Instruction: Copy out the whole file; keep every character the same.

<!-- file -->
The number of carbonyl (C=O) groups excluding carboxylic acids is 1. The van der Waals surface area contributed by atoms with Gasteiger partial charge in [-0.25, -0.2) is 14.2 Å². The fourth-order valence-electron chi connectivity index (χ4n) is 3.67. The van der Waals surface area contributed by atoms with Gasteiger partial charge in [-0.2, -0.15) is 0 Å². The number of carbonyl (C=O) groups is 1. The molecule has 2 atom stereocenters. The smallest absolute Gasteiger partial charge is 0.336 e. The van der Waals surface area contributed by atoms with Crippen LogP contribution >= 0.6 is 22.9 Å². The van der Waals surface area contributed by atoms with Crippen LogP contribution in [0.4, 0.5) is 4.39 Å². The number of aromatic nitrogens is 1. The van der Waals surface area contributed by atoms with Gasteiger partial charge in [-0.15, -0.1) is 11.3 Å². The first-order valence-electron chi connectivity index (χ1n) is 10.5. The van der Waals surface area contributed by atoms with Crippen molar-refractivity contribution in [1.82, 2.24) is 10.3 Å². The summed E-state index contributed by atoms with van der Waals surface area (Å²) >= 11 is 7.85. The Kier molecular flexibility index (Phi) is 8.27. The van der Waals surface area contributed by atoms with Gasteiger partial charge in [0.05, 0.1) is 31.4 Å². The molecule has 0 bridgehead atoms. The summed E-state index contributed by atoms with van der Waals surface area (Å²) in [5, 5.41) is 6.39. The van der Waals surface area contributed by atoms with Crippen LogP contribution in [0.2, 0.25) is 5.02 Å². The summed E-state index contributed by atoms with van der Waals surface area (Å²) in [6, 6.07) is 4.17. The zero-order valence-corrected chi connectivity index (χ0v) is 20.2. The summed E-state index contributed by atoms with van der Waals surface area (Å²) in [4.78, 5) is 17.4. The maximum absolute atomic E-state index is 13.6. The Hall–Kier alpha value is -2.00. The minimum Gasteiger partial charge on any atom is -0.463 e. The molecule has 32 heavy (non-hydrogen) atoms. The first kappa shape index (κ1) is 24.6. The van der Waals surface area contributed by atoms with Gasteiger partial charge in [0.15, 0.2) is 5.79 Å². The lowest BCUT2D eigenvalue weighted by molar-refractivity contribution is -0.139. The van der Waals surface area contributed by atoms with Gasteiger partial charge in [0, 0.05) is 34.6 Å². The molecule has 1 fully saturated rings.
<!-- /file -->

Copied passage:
The number of carbonyl (C=O) groups excluding carboxylic acids is 1. The van der Waals surface area contributed by atoms with Gasteiger partial charge in [-0.25, -0.2) is 14.2 Å². The fourth-order valence-electron chi connectivity index (χ4n) is 3.67. The van der Waals surface area contributed by atoms with Gasteiger partial charge in [-0.2, -0.15) is 0 Å². The number of carbonyl (C=O) groups is 1. The molecule has 2 atom stereocenters. The smallest absolute Gasteiger partial charge is 0.336 e. The van der Waals surface area contributed by atoms with Crippen LogP contribution >= 0.6 is 22.9 Å². The van der Waals surface area contributed by atoms with Crippen LogP contribution in [0.4, 0.5) is 4.39 Å². The number of aromatic nitrogens is 1. The van der Waals surface area contributed by atoms with Gasteiger partial charge in [-0.15, -0.1) is 11.3 Å². The first-order valence-electron chi connectivity index (χ1n) is 10.5. The van der Waals surface area contributed by atoms with Crippen molar-refractivity contribution in [1.82, 2.24) is 10.3 Å². The summed E-state index contributed by atoms with van der Waals surface area (Å²) >= 11 is 7.85. The Kier molecular flexibility index (Phi) is 8.27. The van der Waals surface area contributed by atoms with Gasteiger partial charge in [0.05, 0.1) is 31.4 Å². The molecule has 0 bridgehead atoms. The summed E-state index contributed by atoms with van der Waals surface area (Å²) in [5, 5.41) is 6.39. The van der Waals surface area contributed by atoms with Crippen LogP contribution in [0.2, 0.25) is 5.02 Å². The summed E-state index contributed by atoms with van der Waals surface area (Å²) in [6, 6.07) is 4.17. The zero-order valence-corrected chi connectivity index (χ0v) is 20.2. The summed E-state index contributed by atoms with van der Waals surface area (Å²) in [4.78, 5) is 17.4. The maximum absolute atomic E-state index is 13.6. The Hall–Kier alpha value is -2.00. The minimum Gasteiger partial charge on any atom is -0.463 e. The molecule has 32 heavy (non-hydrogen) atoms. The first kappa shape index (κ1) is 24.6. The van der Waals surface area contributed by atoms with Gasteiger partial charge in [0.15, 0.2) is 5.79 Å². The lowest BCUT2D eigenvalue weighted by molar-refractivity contribution is -0.139. The van der Waals surface area contributed by atoms with Gasteiger partial charge in [0, 0.05) is 34.6 Å². The molecule has 1 fully saturated rings.